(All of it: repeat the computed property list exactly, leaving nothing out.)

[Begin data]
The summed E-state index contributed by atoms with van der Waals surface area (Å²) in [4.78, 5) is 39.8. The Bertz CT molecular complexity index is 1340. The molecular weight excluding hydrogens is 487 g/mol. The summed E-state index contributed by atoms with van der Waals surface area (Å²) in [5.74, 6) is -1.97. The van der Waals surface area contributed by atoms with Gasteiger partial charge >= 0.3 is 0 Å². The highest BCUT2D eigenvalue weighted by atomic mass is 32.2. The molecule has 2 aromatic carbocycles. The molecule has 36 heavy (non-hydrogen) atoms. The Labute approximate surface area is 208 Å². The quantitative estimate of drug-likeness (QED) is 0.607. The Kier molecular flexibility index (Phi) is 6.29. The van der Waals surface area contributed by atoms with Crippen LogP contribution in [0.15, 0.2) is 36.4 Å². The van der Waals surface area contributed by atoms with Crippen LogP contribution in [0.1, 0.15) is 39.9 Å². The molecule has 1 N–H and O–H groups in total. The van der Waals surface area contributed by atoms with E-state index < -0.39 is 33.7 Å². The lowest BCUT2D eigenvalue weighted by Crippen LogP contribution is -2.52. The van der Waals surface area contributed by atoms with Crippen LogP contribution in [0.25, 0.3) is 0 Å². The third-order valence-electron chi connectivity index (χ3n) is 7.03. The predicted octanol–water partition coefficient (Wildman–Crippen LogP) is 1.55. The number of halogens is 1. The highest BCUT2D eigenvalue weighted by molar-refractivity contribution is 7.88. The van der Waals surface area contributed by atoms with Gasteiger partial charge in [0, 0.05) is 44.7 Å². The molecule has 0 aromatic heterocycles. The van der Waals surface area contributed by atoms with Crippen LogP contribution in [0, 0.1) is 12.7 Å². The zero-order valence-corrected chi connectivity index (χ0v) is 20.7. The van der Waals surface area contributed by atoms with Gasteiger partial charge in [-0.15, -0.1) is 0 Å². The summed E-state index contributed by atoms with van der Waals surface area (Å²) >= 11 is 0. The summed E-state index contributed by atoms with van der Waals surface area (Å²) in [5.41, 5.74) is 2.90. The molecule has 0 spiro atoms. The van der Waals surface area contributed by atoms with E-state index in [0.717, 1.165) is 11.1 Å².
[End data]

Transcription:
The summed E-state index contributed by atoms with van der Waals surface area (Å²) in [4.78, 5) is 39.8. The Bertz CT molecular complexity index is 1340. The molecular weight excluding hydrogens is 487 g/mol. The summed E-state index contributed by atoms with van der Waals surface area (Å²) in [5.74, 6) is -1.97. The van der Waals surface area contributed by atoms with Gasteiger partial charge >= 0.3 is 0 Å². The highest BCUT2D eigenvalue weighted by atomic mass is 32.2. The molecule has 2 aromatic carbocycles. The molecule has 36 heavy (non-hydrogen) atoms. The Labute approximate surface area is 208 Å². The quantitative estimate of drug-likeness (QED) is 0.607. The Kier molecular flexibility index (Phi) is 6.29. The van der Waals surface area contributed by atoms with Crippen LogP contribution in [0.15, 0.2) is 36.4 Å². The van der Waals surface area contributed by atoms with Crippen LogP contribution in [0.1, 0.15) is 39.9 Å². The molecule has 1 N–H and O–H groups in total. The van der Waals surface area contributed by atoms with E-state index < -0.39 is 33.7 Å². The lowest BCUT2D eigenvalue weighted by Crippen LogP contribution is -2.52. The van der Waals surface area contributed by atoms with Crippen LogP contribution in [0.25, 0.3) is 0 Å². The third-order valence-electron chi connectivity index (χ3n) is 7.03. The predicted octanol–water partition coefficient (Wildman–Crippen LogP) is 1.55. The number of halogens is 1. The highest BCUT2D eigenvalue weighted by molar-refractivity contribution is 7.88. The van der Waals surface area contributed by atoms with Gasteiger partial charge in [0, 0.05) is 44.7 Å². The molecule has 0 aromatic heterocycles. The van der Waals surface area contributed by atoms with Crippen LogP contribution in [0, 0.1) is 12.7 Å². The zero-order valence-corrected chi connectivity index (χ0v) is 20.7. The van der Waals surface area contributed by atoms with Gasteiger partial charge in [-0.15, -0.1) is 0 Å². The summed E-state index contributed by atoms with van der Waals surface area (Å²) >= 11 is 0. The summed E-state index contributed by atoms with van der Waals surface area (Å²) in [5.41, 5.74) is 2.90. The molecule has 0 spiro atoms. The van der Waals surface area contributed by atoms with E-state index in [0.717, 1.165) is 11.1 Å².